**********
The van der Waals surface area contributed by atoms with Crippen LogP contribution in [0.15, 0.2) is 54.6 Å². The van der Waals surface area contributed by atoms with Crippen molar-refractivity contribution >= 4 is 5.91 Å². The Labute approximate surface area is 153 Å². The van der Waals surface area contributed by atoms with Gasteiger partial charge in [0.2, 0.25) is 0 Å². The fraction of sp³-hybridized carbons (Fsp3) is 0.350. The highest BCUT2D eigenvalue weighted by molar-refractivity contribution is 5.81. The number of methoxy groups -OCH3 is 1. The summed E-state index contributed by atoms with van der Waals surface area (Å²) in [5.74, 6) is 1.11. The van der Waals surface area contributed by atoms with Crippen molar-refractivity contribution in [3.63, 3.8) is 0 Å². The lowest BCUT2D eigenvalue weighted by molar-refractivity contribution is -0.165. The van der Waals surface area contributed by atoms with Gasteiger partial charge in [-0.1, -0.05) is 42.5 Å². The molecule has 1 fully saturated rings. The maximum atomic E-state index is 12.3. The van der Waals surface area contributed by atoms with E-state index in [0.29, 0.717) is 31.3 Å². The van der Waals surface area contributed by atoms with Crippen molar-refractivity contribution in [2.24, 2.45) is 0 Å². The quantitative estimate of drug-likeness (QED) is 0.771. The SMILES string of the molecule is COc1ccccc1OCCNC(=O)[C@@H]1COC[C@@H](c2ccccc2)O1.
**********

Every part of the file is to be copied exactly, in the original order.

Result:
The van der Waals surface area contributed by atoms with Crippen LogP contribution in [0.15, 0.2) is 54.6 Å². The van der Waals surface area contributed by atoms with Crippen molar-refractivity contribution >= 4 is 5.91 Å². The Labute approximate surface area is 153 Å². The van der Waals surface area contributed by atoms with Gasteiger partial charge in [0.2, 0.25) is 0 Å². The fraction of sp³-hybridized carbons (Fsp3) is 0.350. The highest BCUT2D eigenvalue weighted by molar-refractivity contribution is 5.81. The number of methoxy groups -OCH3 is 1. The summed E-state index contributed by atoms with van der Waals surface area (Å²) in [5.74, 6) is 1.11. The van der Waals surface area contributed by atoms with Crippen molar-refractivity contribution in [3.63, 3.8) is 0 Å². The lowest BCUT2D eigenvalue weighted by molar-refractivity contribution is -0.165. The van der Waals surface area contributed by atoms with Gasteiger partial charge in [-0.1, -0.05) is 42.5 Å². The molecule has 1 fully saturated rings. The maximum atomic E-state index is 12.3. The van der Waals surface area contributed by atoms with E-state index in [0.29, 0.717) is 31.3 Å². The van der Waals surface area contributed by atoms with Crippen molar-refractivity contribution in [2.24, 2.45) is 0 Å². The quantitative estimate of drug-likeness (QED) is 0.771. The SMILES string of the molecule is COc1ccccc1OCCNC(=O)[C@@H]1COC[C@@H](c2ccccc2)O1.